Every library user who borrows an energy monitor will also receive two free energy saving lightbulbs to help them decrease their energy consumption and electricity bills by up to £16 a year.

In Lewisham, where the meters have been available to borrow from libraries since last year, householders have reduced energy consumption by between 5 and 15%, representing £25 to £75 from a £500 bill. Residents can also attend a free Home Energy Doctor drop-in session to get advice on energy efficiency in the home and how that could save up to £300 per annum on home energy bills.

The Sustainable Haringey network has also been promoting local neighbourhood eco-teams thorughout Haringey, and a wide range of other effective methods, policies and practices to create a long-term sustainable future for the borough.

More info: info@sustainableharingey.org.uk


Thursday, 10 September 2009

Petition against Codex Alimentarius
(it just means Food Code - the Latin name is just meant to confuse us or think its not to do with us, but it will affect everyone)

Some of you will be familiar with this, but for others you may not be aware of what parliament is about to do in your name.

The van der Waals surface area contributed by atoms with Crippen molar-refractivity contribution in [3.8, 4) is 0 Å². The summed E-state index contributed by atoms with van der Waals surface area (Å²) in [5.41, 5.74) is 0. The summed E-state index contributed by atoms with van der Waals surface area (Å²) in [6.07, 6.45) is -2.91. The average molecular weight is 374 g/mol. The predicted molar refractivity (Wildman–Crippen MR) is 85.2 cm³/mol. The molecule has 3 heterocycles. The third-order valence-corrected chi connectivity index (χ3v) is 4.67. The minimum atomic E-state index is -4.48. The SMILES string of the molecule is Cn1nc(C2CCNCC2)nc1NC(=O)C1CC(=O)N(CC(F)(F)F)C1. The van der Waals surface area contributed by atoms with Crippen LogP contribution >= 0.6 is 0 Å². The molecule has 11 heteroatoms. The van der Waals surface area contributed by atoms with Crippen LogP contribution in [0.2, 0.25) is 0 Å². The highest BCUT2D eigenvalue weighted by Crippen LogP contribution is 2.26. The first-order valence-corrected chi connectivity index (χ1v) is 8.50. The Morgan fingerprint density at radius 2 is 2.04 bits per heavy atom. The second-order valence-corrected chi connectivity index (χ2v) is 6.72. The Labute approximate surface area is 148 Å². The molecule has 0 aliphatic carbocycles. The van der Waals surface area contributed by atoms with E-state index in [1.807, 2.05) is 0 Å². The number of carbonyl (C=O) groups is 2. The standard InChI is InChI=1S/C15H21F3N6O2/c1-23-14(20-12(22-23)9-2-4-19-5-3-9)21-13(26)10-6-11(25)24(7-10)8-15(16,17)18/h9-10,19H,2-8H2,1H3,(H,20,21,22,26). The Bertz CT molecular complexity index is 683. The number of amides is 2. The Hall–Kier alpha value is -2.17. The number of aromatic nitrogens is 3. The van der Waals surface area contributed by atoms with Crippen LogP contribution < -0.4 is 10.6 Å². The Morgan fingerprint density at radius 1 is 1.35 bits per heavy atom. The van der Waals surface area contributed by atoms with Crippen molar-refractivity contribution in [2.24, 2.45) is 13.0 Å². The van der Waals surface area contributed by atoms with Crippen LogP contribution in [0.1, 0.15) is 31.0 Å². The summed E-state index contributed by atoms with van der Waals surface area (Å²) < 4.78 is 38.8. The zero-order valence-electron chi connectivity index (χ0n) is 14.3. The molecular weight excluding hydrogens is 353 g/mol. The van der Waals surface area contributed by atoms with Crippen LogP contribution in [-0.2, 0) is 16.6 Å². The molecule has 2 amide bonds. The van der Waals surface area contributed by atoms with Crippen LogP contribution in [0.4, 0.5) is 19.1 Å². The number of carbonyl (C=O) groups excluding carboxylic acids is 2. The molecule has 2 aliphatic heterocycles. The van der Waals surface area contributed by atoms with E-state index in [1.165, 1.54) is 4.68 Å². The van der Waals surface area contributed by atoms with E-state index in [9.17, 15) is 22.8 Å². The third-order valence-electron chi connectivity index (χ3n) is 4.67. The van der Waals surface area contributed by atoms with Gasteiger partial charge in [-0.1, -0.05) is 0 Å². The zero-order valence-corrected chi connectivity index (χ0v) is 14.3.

Codex Alimentairus is a law designed to hand over the control of natural remedies to the pharmaceutical giants. One more attempt to regulate us - with potentially dire consequences. Unless we take this last opportunity and act now we will not be able to buy vitamins or health/nutritional supplements without a doctor's prescription - they will be banned from 31st December 2009.

You may think this can't happen, you may think why haven't I heard about this before. Ther reason is that there are vested interests, giant multinational pharmaceutical companies, and it is not in their interest that you know about an oppose this. They and our lawmakers in Europe are banking on public apathy. Despite considerable pressure already exerted our government is still planning to implement this law - UNLESS THERE IS MASSIVE OPPOSITION IT WILL GO AHEAD.

Like many health and safety matters this was started with good intentions, in 1962 by the United Nations, to establish international free trade foods but has become a major threat to our civil liberties and freedom of choice.

Please, sign the petition to the Prime Minister. It takes 10 seconds! This is for our health and for the well-being of our children. Please click on the link below...... DEADLINE IS 05 SEPTEMBER 09.

For more information google opposition to codex alimentarius or look on facebook and you'll see that the threat is very real and opposition is from the people from all walks of life in many countries.

Monday, 7 September 2009

Haringey named one of Mayor of London's new low carbon neighbourhoods

Friday 4 September 2009

Haringey has been named one of ten new low carbon neighbourhoods by the Mayor of London Boris Johnson and awarded at least £200,000 to turn their winning project into reality.

Speaking at the London Congress, a meeting of the Mayor of London and the capital’s 33 boroughs at the Guildhall, Boris Johnson announced the ten successful boroughs.